Public gallery erupts as four pro-establishment supporters sent to jail after losing appeal over Hong Kong airport protest where activist Nathan Law was attacked
- Delivery man Giok Kheng, 54, retired nurse Kwong Kwai-sim, 70, Tong Fat-cheung, 73, and Lau Pit-chuen, 72, took part in unlawful assembly
- Defendants sent straight to jail, triggering a fierce protest by supporters of the four, with one woman calling judge ‘a dog’
A Hong Kong court has dismissed a “trivially hollow” appeal by four pro-Beijingers who were jailed for joining an illegal protest in which then lawmaker Nathan Law Kwun-chung was assaulted.
Delivery man Giok Kheng, 54, retired nurse Kwong Kwai-sim, 70, Tong Fat-cheung, 73, and Lau Pit-chuen, 72, took part in an unlawful assembly on January 8 last year when they joined a crowd to protest against former student leader Law at Hong Kong International Airport.
The then pro-democracy lawmaker had just returned to Hong Kong after attending what the protesters thought was a pro-independence conference in Taiwan.
The four defendants were found guilty of unlawful assembly in West Kowloon Court last December, while Tong and Kwong were also convicted of one count of common assault during the chaotic protest.
After rejecting their appeal at the High Court on Friday, Mr Justice Joseph Yau Chi-lap immediately ordered that the four be taken away to serve their three-month jail sentences. That triggered a fierce protest by supporters of the four in the public gallery, as well as from Tong in the dock.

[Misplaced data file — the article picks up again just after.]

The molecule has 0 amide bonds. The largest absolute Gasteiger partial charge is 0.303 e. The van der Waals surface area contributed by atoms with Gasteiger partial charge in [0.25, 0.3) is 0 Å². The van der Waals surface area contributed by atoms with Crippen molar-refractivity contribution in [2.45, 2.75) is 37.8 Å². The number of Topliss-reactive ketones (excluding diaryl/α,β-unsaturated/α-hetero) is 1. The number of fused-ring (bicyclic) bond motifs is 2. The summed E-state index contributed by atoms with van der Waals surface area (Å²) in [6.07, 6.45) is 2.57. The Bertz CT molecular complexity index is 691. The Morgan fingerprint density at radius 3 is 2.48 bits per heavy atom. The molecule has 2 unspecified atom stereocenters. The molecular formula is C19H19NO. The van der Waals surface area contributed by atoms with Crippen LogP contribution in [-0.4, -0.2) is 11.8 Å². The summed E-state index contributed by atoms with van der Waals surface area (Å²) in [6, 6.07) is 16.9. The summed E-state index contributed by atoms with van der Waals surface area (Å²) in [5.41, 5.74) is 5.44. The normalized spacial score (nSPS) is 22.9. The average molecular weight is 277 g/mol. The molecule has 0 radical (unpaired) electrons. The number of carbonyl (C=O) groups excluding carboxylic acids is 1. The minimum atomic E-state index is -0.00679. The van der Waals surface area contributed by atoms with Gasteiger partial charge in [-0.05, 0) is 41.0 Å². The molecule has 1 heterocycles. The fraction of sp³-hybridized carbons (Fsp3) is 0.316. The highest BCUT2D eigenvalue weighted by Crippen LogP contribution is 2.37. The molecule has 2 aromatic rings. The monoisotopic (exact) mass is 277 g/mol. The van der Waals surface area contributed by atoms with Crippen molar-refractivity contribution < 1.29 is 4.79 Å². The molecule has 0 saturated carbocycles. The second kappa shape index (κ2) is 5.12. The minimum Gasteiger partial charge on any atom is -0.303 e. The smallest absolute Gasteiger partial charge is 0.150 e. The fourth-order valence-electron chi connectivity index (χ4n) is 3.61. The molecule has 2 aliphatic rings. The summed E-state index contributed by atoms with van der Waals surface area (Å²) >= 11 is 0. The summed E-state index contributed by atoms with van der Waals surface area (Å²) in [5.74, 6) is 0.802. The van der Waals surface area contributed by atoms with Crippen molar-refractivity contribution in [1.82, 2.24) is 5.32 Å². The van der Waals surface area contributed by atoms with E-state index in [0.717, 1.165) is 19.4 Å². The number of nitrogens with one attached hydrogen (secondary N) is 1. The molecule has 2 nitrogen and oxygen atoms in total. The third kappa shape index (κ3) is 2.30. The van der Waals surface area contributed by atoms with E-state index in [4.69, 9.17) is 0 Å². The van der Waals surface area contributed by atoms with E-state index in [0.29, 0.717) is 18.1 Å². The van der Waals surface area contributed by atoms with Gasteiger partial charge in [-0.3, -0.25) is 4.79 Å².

“What is the problem?” one woman yelled, before Yau left the court. Another woman called the judge a “dog” who carried a “yellow ribbon”, a symbol of the city’s democratic movement.
Tong smacked the metal bar of the dock with his hand. “Hail the Communist Party of China,” he said. “The Hong Kong government is an accomplice of independence.”
Lawyers for Giok and Tong argued during the appeal that the trial magistrate had mistakenly ruled that Law gave no consent for them to pull him by his collar. Even if Law did not give consent, magistrate Edward Wong Ching-yu had erred in ruling out the pair’s genuine belief that Law had let them to so, they argued.
But in his ruling on Friday, Yau said it was clear Law described the situation at the time as “urgent” and that he should not have been treated in such a way.
He said Law also tried to let security guards surround him, while Giok’s actions stopped short of being a friendly patting.
“This ground of appeal is basically trivially hollow and unreasonably vexatious,” he said, also ruling that the trial magistrate had not caused any injustice to any of the defendants.
During the trial, it heard that at least three of them attended the assembly because they wanted to protect the unity of China and were unhappy that Law flew to Taiwan to attend the forum.
When Law returned from Taiwan that night, protesters were waiting. The mob punched, kicked and poured an unknown liquid on Law. The trip was made before Law was disqualified as a legislator over his improper oath-taking while being sworn in to the Legislative Council.
While Giok and Tong pulled Law, Kwong hit him with a placard. Police and security guards had to stop them, including Lau, who rushed towards Law.
Wong accepted Law as a reliable witness – a finding with which Yau agreed on Friday.